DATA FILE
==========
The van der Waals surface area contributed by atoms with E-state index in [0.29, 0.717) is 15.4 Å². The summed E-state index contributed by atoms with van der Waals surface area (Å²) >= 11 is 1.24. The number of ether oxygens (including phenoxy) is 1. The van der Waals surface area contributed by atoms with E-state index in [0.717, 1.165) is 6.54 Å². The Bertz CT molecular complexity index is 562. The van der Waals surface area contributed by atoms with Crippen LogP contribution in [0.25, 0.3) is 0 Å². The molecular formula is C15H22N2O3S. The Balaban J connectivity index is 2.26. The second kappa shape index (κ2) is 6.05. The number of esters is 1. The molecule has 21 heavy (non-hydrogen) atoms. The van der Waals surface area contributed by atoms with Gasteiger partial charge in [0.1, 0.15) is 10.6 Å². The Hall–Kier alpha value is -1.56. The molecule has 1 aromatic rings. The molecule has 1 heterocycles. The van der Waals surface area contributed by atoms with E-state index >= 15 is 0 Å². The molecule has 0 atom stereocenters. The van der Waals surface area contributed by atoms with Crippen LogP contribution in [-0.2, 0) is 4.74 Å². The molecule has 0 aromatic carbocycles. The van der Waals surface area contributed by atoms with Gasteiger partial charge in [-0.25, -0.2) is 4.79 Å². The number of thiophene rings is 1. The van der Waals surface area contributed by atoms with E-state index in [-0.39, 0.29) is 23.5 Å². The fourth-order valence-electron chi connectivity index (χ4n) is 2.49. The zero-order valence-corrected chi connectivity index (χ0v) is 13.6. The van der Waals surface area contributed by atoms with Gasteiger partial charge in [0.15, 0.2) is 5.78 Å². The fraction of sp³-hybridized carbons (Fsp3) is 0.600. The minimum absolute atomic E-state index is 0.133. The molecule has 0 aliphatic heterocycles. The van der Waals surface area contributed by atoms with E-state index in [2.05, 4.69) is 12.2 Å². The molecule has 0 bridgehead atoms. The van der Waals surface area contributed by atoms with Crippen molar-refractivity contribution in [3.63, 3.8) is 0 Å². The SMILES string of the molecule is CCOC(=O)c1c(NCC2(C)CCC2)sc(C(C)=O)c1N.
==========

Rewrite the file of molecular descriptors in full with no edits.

The van der Waals surface area contributed by atoms with E-state index in [0.29, 0.717) is 15.4 Å². The summed E-state index contributed by atoms with van der Waals surface area (Å²) >= 11 is 1.24. The number of ether oxygens (including phenoxy) is 1. The van der Waals surface area contributed by atoms with E-state index in [0.717, 1.165) is 6.54 Å². The Bertz CT molecular complexity index is 562. The van der Waals surface area contributed by atoms with Crippen LogP contribution in [0.25, 0.3) is 0 Å². The molecular formula is C15H22N2O3S. The Balaban J connectivity index is 2.26. The second kappa shape index (κ2) is 6.05. The number of esters is 1. The molecule has 21 heavy (non-hydrogen) atoms. The van der Waals surface area contributed by atoms with Gasteiger partial charge in [0.1, 0.15) is 10.6 Å². The Hall–Kier alpha value is -1.56. The molecule has 1 aromatic rings. The molecule has 1 heterocycles. The van der Waals surface area contributed by atoms with E-state index >= 15 is 0 Å². The molecule has 0 atom stereocenters. The van der Waals surface area contributed by atoms with Crippen LogP contribution in [-0.2, 0) is 4.74 Å². The molecule has 0 aromatic carbocycles. The van der Waals surface area contributed by atoms with Gasteiger partial charge in [-0.25, -0.2) is 4.79 Å². The number of thiophene rings is 1. The van der Waals surface area contributed by atoms with E-state index in [-0.39, 0.29) is 23.5 Å². The fourth-order valence-electron chi connectivity index (χ4n) is 2.49. The zero-order valence-corrected chi connectivity index (χ0v) is 13.6. The van der Waals surface area contributed by atoms with Gasteiger partial charge in [0.15, 0.2) is 5.78 Å². The fraction of sp³-hybridized carbons (Fsp3) is 0.600. The minimum absolute atomic E-state index is 0.133. The molecule has 0 aliphatic heterocycles. The van der Waals surface area contributed by atoms with E-state index in [2.05, 4.69) is 12.2 Å². The molecule has 0 bridgehead atoms. The van der Waals surface area contributed by atoms with Crippen molar-refractivity contribution in [3.63, 3.8) is 0 Å². The SMILES string of the molecule is CCOC(=O)c1c(NCC2(C)CCC2)sc(C(C)=O)c1N.